Benjamin Franklin, Communist architecture, Social Science, Guess Culture, Marathon Bombing


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I’m A Ben Franklin Impersonator And The Ladies Love Me

Alison Nastasi & Anonymous | Hopes and Fears | 19th July 2015

"I’ve finally found a career in which being fat and bald helps, whereas the rest of Americans dye their hair and diet to stay thin so they can “look their best” on the job. Ten years ago, I was raising three teenagers alone. We were at the Thanksgiving table with my mother, and I must have looked pretty disheveled. She said, “Get a haircut, you look like Ben Franklin.” At age 50, I couldn’t exactly keep listening to my mother" (2,680 words)

Landscapes Of Communism Counters Myths, But Omits Some Essential Truths

Tom Dyckhoff | New Statesman | 20th August 2015

“We all have our stereotypes of communism, beaten into us from decades of cold war propaganda and inextricably linked to its architecture.” In “the classic Levi’s advert from 1984, about a young renegade smuggling in a pair of jeans” the mood is set by “a menacing block of flats.” The buildings filmed were actually British, yet “[nothing] is seen to discredit the entire project of building a non-capitalist collective society more than those featureless monoliths” (1,390 words)

Let’s Abolish Social Science

Michael Lind | The Smart Set | 25th August 2015

"Social science was — it is best to speak in the past tense — a mistake," and academia would be improved if it acknowledged only natural sciences and the humanities (and separated them with a moat). Social science is built on unproductive "physics envy," forgetting that human beings have agency and can choose their responses to stimuli, while "asteroids and atoms" just "go where they have to go" (1,840 words)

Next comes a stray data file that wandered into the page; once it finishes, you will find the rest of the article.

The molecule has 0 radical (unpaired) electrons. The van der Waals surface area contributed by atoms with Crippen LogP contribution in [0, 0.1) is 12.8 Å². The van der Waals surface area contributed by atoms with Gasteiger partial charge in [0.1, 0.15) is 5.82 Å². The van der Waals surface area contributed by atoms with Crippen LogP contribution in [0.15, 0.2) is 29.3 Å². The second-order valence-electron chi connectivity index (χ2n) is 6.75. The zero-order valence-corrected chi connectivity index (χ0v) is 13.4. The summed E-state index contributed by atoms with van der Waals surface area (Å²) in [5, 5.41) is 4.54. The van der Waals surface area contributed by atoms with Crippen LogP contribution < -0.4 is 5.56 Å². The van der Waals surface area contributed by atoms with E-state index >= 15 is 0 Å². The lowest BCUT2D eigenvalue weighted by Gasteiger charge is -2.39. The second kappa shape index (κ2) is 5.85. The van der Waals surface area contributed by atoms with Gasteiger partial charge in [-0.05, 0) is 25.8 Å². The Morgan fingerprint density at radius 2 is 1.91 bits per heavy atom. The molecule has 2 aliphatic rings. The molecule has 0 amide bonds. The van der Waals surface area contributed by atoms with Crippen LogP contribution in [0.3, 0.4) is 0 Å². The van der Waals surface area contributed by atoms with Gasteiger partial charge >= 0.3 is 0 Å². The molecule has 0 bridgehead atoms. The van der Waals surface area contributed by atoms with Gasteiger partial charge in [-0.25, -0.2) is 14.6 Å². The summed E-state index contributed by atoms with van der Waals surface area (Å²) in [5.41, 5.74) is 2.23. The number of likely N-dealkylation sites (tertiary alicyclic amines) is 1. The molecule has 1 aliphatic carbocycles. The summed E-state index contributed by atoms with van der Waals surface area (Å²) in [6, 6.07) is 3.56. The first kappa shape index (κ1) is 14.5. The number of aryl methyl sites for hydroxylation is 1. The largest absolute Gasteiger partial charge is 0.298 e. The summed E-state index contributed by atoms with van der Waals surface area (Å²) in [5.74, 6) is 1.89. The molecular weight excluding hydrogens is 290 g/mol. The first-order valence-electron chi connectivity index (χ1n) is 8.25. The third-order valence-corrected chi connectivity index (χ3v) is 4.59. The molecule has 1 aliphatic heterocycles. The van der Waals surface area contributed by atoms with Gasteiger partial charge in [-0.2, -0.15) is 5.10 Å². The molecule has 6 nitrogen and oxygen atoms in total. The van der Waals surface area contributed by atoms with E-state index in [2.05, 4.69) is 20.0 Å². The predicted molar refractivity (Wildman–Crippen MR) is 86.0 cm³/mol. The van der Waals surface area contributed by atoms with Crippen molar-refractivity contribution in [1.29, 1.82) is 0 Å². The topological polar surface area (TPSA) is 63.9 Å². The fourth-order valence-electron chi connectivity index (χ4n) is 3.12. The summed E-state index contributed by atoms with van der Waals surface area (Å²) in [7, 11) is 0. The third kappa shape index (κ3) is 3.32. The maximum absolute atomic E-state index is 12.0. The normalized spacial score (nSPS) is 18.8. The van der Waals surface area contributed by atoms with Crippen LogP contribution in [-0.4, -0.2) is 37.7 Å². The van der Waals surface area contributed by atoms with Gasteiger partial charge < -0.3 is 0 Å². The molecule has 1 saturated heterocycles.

Ask Culture vs Guess Culture

tangerine | Metafilter | 16th January 2007

When visiting a new city, is it acceptable to contact an acquaintance and ask explicitly to stay at their home? A user called "tangerine" explains a common source of exasperation: the difference between Ask Culture, where "it's OK to ask for anything at all, but you gotta realize you might get no for an answer," and Guess Culture, where "you avoid putting a request into words unless you're pretty sure the answer will be yes" (310 words)

Death-Qualified

Gary Indiana | London Review Of Books | 10th September 2015

Review of Masha Gessen's book on the Boston Marathon bombers. "Bad timing, bad luck and defective reality-testing all feature prominently" in the Tsarnaev family's saga. But the larger questions are about law and the state. "The ‘war on terror’ has degenerated since its ugly inception in Afghanistan and Iraq into a two-pronged war against the US domestic population’s civil rights and the infrastructures of Muslim nations" (4,110 words)

Video of the day: The Guardian

What to expect: Free interpretation of Kafka's Parable "Before the Law"

Thought for the day

There is nothing particularly truthful about a report simply because it is a secret one
Lord Hurd (http://bostonreview.net/archives/BR29.2/gambetta.html)

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